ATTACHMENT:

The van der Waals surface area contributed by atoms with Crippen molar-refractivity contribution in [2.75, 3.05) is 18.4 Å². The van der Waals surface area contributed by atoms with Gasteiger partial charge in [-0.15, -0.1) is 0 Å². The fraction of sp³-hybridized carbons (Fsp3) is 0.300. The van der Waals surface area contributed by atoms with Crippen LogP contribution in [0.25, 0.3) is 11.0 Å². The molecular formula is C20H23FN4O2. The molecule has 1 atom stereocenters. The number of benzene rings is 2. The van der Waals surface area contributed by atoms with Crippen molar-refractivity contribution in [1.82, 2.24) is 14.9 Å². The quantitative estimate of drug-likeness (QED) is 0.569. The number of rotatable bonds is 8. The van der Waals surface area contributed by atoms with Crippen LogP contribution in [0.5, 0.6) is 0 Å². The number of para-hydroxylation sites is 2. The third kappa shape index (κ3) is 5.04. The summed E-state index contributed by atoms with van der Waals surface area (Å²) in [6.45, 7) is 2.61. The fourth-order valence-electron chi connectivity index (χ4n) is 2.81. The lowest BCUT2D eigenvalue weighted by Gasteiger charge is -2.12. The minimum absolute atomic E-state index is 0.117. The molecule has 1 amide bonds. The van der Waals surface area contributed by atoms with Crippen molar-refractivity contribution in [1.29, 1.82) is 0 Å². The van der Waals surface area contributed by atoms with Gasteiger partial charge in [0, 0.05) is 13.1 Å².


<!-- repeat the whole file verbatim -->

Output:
The van der Waals surface area contributed by atoms with Crippen molar-refractivity contribution in [2.75, 3.05) is 18.4 Å². The van der Waals surface area contributed by atoms with Gasteiger partial charge in [-0.15, -0.1) is 0 Å². The fraction of sp³-hybridized carbons (Fsp3) is 0.300. The van der Waals surface area contributed by atoms with Crippen LogP contribution in [0.25, 0.3) is 11.0 Å². The molecular formula is C20H23FN4O2. The molecule has 1 atom stereocenters. The number of benzene rings is 2. The van der Waals surface area contributed by atoms with Crippen molar-refractivity contribution in [1.82, 2.24) is 14.9 Å². The quantitative estimate of drug-likeness (QED) is 0.569. The number of rotatable bonds is 8. The van der Waals surface area contributed by atoms with Crippen LogP contribution in [0.5, 0.6) is 0 Å². The number of para-hydroxylation sites is 2. The third kappa shape index (κ3) is 5.04. The summed E-state index contributed by atoms with van der Waals surface area (Å²) in [6.45, 7) is 2.61. The fourth-order valence-electron chi connectivity index (χ4n) is 2.81. The lowest BCUT2D eigenvalue weighted by Gasteiger charge is -2.12. The minimum absolute atomic E-state index is 0.117. The molecule has 1 amide bonds. The van der Waals surface area contributed by atoms with Crippen molar-refractivity contribution in [1.29, 1.82) is 0 Å². The van der Waals surface area contributed by atoms with Gasteiger partial charge in [0, 0.05) is 13.1 Å².